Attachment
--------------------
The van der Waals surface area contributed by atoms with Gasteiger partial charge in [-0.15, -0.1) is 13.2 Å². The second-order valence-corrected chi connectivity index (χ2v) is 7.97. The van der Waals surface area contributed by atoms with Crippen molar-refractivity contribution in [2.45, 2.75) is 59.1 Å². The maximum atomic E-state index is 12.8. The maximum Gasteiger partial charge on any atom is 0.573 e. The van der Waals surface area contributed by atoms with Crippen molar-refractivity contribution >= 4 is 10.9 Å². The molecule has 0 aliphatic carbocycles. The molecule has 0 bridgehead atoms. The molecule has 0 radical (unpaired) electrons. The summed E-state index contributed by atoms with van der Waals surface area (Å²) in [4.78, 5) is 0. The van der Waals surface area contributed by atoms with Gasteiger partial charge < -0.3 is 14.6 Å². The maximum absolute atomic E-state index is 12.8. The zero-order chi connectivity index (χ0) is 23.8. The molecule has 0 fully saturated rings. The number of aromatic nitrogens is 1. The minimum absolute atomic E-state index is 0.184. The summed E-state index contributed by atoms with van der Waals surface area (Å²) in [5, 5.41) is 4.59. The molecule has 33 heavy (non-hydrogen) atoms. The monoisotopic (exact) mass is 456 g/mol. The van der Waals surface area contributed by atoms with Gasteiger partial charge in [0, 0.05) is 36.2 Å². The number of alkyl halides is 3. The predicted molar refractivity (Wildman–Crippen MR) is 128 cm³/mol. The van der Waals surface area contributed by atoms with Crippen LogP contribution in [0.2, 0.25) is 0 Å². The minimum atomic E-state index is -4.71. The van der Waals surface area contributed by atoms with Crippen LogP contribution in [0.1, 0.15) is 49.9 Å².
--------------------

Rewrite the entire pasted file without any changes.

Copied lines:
The van der Waals surface area contributed by atoms with Gasteiger partial charge in [-0.15, -0.1) is 13.2 Å². The second-order valence-corrected chi connectivity index (χ2v) is 7.97. The van der Waals surface area contributed by atoms with Crippen molar-refractivity contribution in [2.45, 2.75) is 59.1 Å². The maximum atomic E-state index is 12.8. The maximum Gasteiger partial charge on any atom is 0.573 e. The van der Waals surface area contributed by atoms with Crippen molar-refractivity contribution >= 4 is 10.9 Å². The molecule has 0 aliphatic carbocycles. The molecule has 0 bridgehead atoms. The molecule has 0 radical (unpaired) electrons. The summed E-state index contributed by atoms with van der Waals surface area (Å²) in [4.78, 5) is 0. The van der Waals surface area contributed by atoms with Gasteiger partial charge < -0.3 is 14.6 Å². The maximum absolute atomic E-state index is 12.8. The zero-order chi connectivity index (χ0) is 23.8. The molecule has 0 fully saturated rings. The number of aromatic nitrogens is 1. The minimum absolute atomic E-state index is 0.184. The summed E-state index contributed by atoms with van der Waals surface area (Å²) in [5, 5.41) is 4.59. The molecule has 33 heavy (non-hydrogen) atoms. The monoisotopic (exact) mass is 456 g/mol. The van der Waals surface area contributed by atoms with Gasteiger partial charge in [0, 0.05) is 36.2 Å². The number of alkyl halides is 3. The predicted molar refractivity (Wildman–Crippen MR) is 128 cm³/mol. The van der Waals surface area contributed by atoms with Crippen LogP contribution in [0.2, 0.25) is 0 Å². The minimum atomic E-state index is -4.71. The van der Waals surface area contributed by atoms with Crippen LogP contribution in [0.1, 0.15) is 49.9 Å².